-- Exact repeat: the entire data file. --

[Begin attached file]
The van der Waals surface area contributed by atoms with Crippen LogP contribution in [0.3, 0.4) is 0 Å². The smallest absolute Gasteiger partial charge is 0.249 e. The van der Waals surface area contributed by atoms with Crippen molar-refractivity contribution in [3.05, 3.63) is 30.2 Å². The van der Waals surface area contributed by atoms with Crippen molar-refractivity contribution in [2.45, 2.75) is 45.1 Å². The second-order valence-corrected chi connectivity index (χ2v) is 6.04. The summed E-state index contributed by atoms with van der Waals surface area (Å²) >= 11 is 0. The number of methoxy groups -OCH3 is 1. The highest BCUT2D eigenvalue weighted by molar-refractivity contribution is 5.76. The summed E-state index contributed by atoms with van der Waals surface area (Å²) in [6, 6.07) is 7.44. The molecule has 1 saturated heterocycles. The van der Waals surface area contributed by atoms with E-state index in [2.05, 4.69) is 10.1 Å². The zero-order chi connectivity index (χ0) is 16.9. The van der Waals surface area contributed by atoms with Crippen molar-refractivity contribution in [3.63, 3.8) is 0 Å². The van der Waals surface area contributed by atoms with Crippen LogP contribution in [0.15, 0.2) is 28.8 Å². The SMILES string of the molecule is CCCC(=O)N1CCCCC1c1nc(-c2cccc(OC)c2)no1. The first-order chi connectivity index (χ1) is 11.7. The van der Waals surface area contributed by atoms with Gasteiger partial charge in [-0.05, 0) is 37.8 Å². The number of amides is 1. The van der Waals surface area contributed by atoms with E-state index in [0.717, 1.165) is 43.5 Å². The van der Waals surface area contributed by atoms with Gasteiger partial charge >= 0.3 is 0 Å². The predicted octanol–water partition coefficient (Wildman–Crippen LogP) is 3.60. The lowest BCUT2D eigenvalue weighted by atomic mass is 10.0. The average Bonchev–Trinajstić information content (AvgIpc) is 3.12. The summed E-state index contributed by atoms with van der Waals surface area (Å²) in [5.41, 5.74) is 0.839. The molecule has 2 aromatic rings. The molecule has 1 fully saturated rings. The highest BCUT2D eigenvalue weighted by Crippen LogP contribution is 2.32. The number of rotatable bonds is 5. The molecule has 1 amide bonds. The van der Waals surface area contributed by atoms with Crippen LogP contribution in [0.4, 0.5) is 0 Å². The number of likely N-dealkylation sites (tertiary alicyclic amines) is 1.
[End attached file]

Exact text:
The van der Waals surface area contributed by atoms with Crippen LogP contribution in [0.3, 0.4) is 0 Å². The smallest absolute Gasteiger partial charge is 0.249 e. The van der Waals surface area contributed by atoms with Crippen molar-refractivity contribution in [3.05, 3.63) is 30.2 Å². The van der Waals surface area contributed by atoms with Crippen molar-refractivity contribution in [2.45, 2.75) is 45.1 Å². The second-order valence-corrected chi connectivity index (χ2v) is 6.04. The summed E-state index contributed by atoms with van der Waals surface area (Å²) >= 11 is 0. The number of methoxy groups -OCH3 is 1. The highest BCUT2D eigenvalue weighted by molar-refractivity contribution is 5.76. The summed E-state index contributed by atoms with van der Waals surface area (Å²) in [6, 6.07) is 7.44. The molecule has 1 saturated heterocycles. The van der Waals surface area contributed by atoms with E-state index in [2.05, 4.69) is 10.1 Å². The zero-order chi connectivity index (χ0) is 16.9. The van der Waals surface area contributed by atoms with Crippen molar-refractivity contribution in [3.63, 3.8) is 0 Å². The van der Waals surface area contributed by atoms with Crippen LogP contribution in [0.15, 0.2) is 28.8 Å². The SMILES string of the molecule is CCCC(=O)N1CCCCC1c1nc(-c2cccc(OC)c2)no1. The first-order chi connectivity index (χ1) is 11.7. The van der Waals surface area contributed by atoms with Gasteiger partial charge in [-0.05, 0) is 37.8 Å². The number of amides is 1. The van der Waals surface area contributed by atoms with E-state index in [0.717, 1.165) is 43.5 Å². The van der Waals surface area contributed by atoms with Gasteiger partial charge >= 0.3 is 0 Å². The predicted octanol–water partition coefficient (Wildman–Crippen LogP) is 3.60. The lowest BCUT2D eigenvalue weighted by atomic mass is 10.0. The average Bonchev–Trinajstić information content (AvgIpc) is 3.12. The summed E-state index contributed by atoms with van der Waals surface area (Å²) in [5.41, 5.74) is 0.839. The molecule has 2 aromatic rings. The molecule has 1 fully saturated rings. The highest BCUT2D eigenvalue weighted by Crippen LogP contribution is 2.32. The number of rotatable bonds is 5. The molecule has 1 amide bonds. The van der Waals surface area contributed by atoms with Crippen LogP contribution in [0.4, 0.5) is 0 Å². The number of likely N-dealkylation sites (tertiary alicyclic amines) is 1.